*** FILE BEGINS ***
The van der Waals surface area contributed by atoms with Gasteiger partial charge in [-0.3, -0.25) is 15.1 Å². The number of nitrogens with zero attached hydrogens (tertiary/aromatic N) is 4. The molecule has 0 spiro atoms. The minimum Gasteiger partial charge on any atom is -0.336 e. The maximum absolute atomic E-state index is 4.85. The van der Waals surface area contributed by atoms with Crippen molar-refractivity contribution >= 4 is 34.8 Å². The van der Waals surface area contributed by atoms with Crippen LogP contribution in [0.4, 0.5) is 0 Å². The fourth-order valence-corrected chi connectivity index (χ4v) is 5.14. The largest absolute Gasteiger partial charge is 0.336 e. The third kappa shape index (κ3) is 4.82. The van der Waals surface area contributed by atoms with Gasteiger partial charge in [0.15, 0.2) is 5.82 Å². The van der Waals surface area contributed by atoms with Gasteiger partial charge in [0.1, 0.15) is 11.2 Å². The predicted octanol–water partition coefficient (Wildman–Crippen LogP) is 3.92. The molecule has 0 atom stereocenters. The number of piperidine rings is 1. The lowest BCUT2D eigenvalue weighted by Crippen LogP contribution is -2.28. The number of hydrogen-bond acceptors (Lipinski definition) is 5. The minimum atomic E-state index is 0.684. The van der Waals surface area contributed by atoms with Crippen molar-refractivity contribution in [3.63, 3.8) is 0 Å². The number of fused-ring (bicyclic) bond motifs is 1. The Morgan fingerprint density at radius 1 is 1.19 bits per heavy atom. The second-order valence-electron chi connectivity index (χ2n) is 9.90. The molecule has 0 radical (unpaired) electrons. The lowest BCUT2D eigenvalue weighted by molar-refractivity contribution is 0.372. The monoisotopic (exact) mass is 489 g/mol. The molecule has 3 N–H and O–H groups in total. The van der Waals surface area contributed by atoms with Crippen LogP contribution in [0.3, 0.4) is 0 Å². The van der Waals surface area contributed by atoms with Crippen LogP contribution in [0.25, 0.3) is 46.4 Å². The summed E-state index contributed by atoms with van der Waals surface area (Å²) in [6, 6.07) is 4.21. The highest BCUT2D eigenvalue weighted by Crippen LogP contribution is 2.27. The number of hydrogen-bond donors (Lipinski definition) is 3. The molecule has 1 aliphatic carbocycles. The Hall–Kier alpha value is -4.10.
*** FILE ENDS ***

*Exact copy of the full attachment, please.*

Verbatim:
The van der Waals surface area contributed by atoms with Gasteiger partial charge in [-0.3, -0.25) is 15.1 Å². The number of nitrogens with zero attached hydrogens (tertiary/aromatic N) is 4. The molecule has 0 spiro atoms. The minimum Gasteiger partial charge on any atom is -0.336 e. The maximum absolute atomic E-state index is 4.85. The van der Waals surface area contributed by atoms with Crippen molar-refractivity contribution >= 4 is 34.8 Å². The van der Waals surface area contributed by atoms with Crippen LogP contribution in [0.4, 0.5) is 0 Å². The fourth-order valence-corrected chi connectivity index (χ4v) is 5.14. The largest absolute Gasteiger partial charge is 0.336 e. The third kappa shape index (κ3) is 4.82. The van der Waals surface area contributed by atoms with Gasteiger partial charge in [0.15, 0.2) is 5.82 Å². The van der Waals surface area contributed by atoms with Gasteiger partial charge in [0.1, 0.15) is 11.2 Å². The predicted octanol–water partition coefficient (Wildman–Crippen LogP) is 3.92. The molecule has 0 atom stereocenters. The number of piperidine rings is 1. The lowest BCUT2D eigenvalue weighted by Crippen LogP contribution is -2.28. The number of hydrogen-bond acceptors (Lipinski definition) is 5. The minimum atomic E-state index is 0.684. The van der Waals surface area contributed by atoms with Crippen molar-refractivity contribution in [3.63, 3.8) is 0 Å². The number of fused-ring (bicyclic) bond motifs is 1. The Morgan fingerprint density at radius 1 is 1.19 bits per heavy atom. The second-order valence-electron chi connectivity index (χ2n) is 9.90. The molecule has 0 radical (unpaired) electrons. The lowest BCUT2D eigenvalue weighted by molar-refractivity contribution is 0.372. The monoisotopic (exact) mass is 489 g/mol. The molecule has 3 N–H and O–H groups in total. The van der Waals surface area contributed by atoms with Crippen LogP contribution in [0.3, 0.4) is 0 Å². The van der Waals surface area contributed by atoms with Crippen LogP contribution in [0.25, 0.3) is 46.4 Å². The summed E-state index contributed by atoms with van der Waals surface area (Å²) in [6, 6.07) is 4.21. The highest BCUT2D eigenvalue weighted by Crippen LogP contribution is 2.27. The number of hydrogen-bond donors (Lipinski definition) is 3. The molecule has 1 aliphatic carbocycles. The Hall–Kier alpha value is -4.10.